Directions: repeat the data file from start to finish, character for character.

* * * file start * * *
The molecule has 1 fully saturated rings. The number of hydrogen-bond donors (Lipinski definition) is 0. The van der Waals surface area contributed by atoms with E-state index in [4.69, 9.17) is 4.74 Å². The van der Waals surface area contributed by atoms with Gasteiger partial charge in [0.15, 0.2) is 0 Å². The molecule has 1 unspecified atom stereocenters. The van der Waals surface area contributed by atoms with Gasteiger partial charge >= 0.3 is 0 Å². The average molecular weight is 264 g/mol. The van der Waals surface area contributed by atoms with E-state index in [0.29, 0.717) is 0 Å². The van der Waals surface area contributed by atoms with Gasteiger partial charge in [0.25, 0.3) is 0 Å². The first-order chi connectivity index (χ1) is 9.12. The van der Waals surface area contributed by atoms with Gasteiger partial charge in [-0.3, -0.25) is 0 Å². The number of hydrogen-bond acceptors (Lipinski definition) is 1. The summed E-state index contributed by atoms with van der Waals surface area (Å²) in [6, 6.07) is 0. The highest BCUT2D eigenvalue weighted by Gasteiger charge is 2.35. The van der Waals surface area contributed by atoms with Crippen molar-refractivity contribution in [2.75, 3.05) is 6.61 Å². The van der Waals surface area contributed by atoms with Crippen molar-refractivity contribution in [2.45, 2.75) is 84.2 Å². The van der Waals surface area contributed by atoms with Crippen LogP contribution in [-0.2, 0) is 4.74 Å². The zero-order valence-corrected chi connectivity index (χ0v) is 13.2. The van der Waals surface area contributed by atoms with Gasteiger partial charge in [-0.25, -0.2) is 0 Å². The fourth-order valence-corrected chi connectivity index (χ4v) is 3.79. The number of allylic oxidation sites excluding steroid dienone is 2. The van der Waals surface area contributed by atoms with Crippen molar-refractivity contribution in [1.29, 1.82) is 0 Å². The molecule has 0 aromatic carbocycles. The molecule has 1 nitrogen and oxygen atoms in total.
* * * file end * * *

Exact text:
The molecule has 1 fully saturated rings. The number of hydrogen-bond donors (Lipinski definition) is 0. The van der Waals surface area contributed by atoms with E-state index in [4.69, 9.17) is 4.74 Å². The van der Waals surface area contributed by atoms with Gasteiger partial charge in [0.15, 0.2) is 0 Å². The molecule has 1 unspecified atom stereocenters. The van der Waals surface area contributed by atoms with Gasteiger partial charge >= 0.3 is 0 Å². The average molecular weight is 264 g/mol. The van der Waals surface area contributed by atoms with E-state index in [0.29, 0.717) is 0 Å². The van der Waals surface area contributed by atoms with Gasteiger partial charge in [0.25, 0.3) is 0 Å². The first-order chi connectivity index (χ1) is 9.12. The van der Waals surface area contributed by atoms with Gasteiger partial charge in [-0.3, -0.25) is 0 Å². The number of hydrogen-bond acceptors (Lipinski definition) is 1. The summed E-state index contributed by atoms with van der Waals surface area (Å²) in [6, 6.07) is 0. The highest BCUT2D eigenvalue weighted by Gasteiger charge is 2.35. The van der Waals surface area contributed by atoms with Crippen molar-refractivity contribution in [2.75, 3.05) is 6.61 Å². The van der Waals surface area contributed by atoms with Crippen molar-refractivity contribution in [2.45, 2.75) is 84.2 Å². The van der Waals surface area contributed by atoms with Crippen LogP contribution in [-0.2, 0) is 4.74 Å². The zero-order valence-corrected chi connectivity index (χ0v) is 13.2. The van der Waals surface area contributed by atoms with Gasteiger partial charge in [-0.25, -0.2) is 0 Å². The fourth-order valence-corrected chi connectivity index (χ4v) is 3.79. The number of allylic oxidation sites excluding steroid dienone is 2. The van der Waals surface area contributed by atoms with Crippen molar-refractivity contribution in [1.29, 1.82) is 0 Å². The molecule has 0 aromatic carbocycles. The molecule has 1 nitrogen and oxygen atoms in total.